How should we think about the free speech issues in the recent controversies at the University of Missouri and Yale? In my view, universities have a deep obligation to protect and preserve the freedom of expression. That is, most fundamentally, at the very core of what makes a university a...

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In the Name of Decency...

(45) Comments | Posted October 21, 2015 | 3:39 PM

Ibrahim Parlak is a Kurd who was born in a small farming village in southeast Turkey in 1962. As a minority ethnic and religious group, Kurds have historically been subjected to vicious discrimination, oppression and violence by the Turks. As a high school student, Ibrahim was imprisoned for three months...

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Kim Davis and the Freedom of Religion

(352) Comments | Posted September 8, 2015 | 12:21 AM

The Kim Davis situation raises interesting questions about the meaning and practical effect of the freedom of religion. Although, for reasons that I will explain, the issue today is one of public policy, rather than constitutional law, the evolution of constitutional principles in this realm is illuminating.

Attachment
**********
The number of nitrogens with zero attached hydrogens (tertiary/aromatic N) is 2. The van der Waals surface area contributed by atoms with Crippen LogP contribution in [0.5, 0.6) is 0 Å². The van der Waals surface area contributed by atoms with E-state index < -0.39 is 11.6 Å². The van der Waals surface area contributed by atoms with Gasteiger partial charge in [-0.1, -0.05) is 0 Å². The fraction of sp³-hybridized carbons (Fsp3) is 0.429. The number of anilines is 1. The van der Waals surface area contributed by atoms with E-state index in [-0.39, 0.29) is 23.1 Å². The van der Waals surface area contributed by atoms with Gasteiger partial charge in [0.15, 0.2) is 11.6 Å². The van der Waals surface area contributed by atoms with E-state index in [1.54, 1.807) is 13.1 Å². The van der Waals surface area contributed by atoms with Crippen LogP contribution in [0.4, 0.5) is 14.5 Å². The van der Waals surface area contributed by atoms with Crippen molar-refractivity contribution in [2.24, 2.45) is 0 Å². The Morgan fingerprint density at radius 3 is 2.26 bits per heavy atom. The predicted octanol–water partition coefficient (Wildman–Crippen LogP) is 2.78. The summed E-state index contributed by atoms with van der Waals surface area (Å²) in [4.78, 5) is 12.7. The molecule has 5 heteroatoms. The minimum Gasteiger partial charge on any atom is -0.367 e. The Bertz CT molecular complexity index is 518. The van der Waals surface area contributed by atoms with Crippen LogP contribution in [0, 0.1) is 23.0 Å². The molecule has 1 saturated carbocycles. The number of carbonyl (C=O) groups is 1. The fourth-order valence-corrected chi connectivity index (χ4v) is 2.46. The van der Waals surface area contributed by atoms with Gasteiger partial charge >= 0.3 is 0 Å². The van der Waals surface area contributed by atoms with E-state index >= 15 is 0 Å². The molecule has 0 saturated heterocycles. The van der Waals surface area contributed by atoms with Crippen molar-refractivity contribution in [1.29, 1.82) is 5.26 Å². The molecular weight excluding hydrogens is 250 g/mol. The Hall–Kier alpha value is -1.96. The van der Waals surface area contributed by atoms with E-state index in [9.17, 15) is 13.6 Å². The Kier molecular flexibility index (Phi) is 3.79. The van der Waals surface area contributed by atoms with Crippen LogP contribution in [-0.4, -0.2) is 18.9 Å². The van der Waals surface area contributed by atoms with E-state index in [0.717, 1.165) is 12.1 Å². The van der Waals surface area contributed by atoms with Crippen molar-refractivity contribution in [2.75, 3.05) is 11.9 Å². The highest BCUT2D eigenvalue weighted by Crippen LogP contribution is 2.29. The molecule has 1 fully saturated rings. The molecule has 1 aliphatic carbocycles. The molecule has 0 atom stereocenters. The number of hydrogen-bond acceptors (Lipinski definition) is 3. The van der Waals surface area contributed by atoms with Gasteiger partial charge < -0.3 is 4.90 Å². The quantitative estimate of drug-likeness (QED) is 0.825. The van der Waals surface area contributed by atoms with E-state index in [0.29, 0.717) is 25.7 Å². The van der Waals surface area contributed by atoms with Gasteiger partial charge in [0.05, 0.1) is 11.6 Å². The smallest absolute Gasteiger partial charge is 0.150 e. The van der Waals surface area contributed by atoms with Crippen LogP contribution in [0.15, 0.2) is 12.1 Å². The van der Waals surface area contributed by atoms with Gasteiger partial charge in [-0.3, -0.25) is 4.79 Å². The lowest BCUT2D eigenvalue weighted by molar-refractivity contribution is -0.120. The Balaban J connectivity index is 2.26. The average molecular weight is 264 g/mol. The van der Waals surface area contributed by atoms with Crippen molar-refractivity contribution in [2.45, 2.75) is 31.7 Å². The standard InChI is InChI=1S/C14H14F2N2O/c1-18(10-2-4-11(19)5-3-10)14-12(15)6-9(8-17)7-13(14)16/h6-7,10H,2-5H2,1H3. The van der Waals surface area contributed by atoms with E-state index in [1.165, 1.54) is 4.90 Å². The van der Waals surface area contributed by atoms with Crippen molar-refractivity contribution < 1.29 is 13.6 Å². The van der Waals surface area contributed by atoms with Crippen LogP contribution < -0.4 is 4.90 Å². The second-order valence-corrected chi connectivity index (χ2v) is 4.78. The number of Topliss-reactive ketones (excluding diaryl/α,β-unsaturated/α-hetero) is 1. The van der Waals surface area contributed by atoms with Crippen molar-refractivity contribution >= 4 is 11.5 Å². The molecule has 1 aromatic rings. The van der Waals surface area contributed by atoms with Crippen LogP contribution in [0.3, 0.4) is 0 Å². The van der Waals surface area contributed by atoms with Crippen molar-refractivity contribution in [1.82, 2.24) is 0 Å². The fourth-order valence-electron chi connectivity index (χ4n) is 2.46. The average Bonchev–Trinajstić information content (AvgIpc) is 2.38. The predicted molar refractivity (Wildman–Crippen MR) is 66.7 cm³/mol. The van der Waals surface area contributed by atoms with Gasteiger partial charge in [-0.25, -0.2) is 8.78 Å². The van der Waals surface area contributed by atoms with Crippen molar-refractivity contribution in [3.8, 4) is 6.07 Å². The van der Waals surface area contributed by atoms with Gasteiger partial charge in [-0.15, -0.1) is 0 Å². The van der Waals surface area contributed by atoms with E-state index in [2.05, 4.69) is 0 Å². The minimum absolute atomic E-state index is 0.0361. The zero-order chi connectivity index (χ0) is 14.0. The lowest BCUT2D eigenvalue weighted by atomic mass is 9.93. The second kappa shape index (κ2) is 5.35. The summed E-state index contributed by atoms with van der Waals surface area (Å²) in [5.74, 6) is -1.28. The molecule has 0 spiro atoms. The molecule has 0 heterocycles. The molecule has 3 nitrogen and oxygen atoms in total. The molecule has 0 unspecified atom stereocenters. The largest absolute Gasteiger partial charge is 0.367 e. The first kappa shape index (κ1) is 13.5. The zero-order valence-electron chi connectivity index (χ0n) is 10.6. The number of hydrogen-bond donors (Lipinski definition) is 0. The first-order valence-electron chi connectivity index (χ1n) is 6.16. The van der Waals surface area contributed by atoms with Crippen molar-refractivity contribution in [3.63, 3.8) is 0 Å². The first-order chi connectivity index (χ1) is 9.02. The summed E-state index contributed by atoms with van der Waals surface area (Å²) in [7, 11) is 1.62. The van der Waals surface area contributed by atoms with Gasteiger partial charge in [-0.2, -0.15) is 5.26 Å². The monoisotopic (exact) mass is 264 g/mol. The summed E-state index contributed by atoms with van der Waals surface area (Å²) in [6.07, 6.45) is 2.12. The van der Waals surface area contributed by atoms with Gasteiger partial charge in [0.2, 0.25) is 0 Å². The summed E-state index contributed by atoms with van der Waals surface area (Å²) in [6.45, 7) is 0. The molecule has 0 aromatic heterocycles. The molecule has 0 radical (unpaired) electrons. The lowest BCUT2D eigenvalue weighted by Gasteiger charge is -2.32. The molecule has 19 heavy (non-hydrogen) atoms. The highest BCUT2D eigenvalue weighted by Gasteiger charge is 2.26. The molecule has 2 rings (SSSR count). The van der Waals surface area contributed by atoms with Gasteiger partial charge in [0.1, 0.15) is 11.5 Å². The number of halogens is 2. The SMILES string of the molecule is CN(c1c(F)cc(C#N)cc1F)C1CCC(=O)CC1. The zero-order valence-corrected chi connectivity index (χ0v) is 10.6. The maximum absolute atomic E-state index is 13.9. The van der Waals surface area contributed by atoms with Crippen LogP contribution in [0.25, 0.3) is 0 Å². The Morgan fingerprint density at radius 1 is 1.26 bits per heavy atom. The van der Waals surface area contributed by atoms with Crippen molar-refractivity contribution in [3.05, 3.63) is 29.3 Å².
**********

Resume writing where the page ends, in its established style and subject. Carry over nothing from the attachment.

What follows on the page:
The First Amendment...

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Academic Freedom and the Meaning of Courage

(11) Comments | Posted August 25, 2015 | 5:07 PM

Sometimes, it takes courage to stand up for academic freedom.

Three months ago I posted an article addressing academic freedom issues that had arisen at Northwestern University. In that piece, I related an incident involving Alice Dreger, William Peace, and an issue of the journal Atrium.

As...

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Dump the Trump

(260) Comments | Posted August 6, 2015 | 12:08 AM

The American news media love Donald Trump. He gets them ratings. If they show him waving his arms and ranting, they get viewers. They therefore pretend that Trump is a serious candidate because putting him on the airwaves making moronic and offensive comments is entertaining. But presidential elections are not...

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The Same-Sex Marriage Decision: What to Make of the Dissenters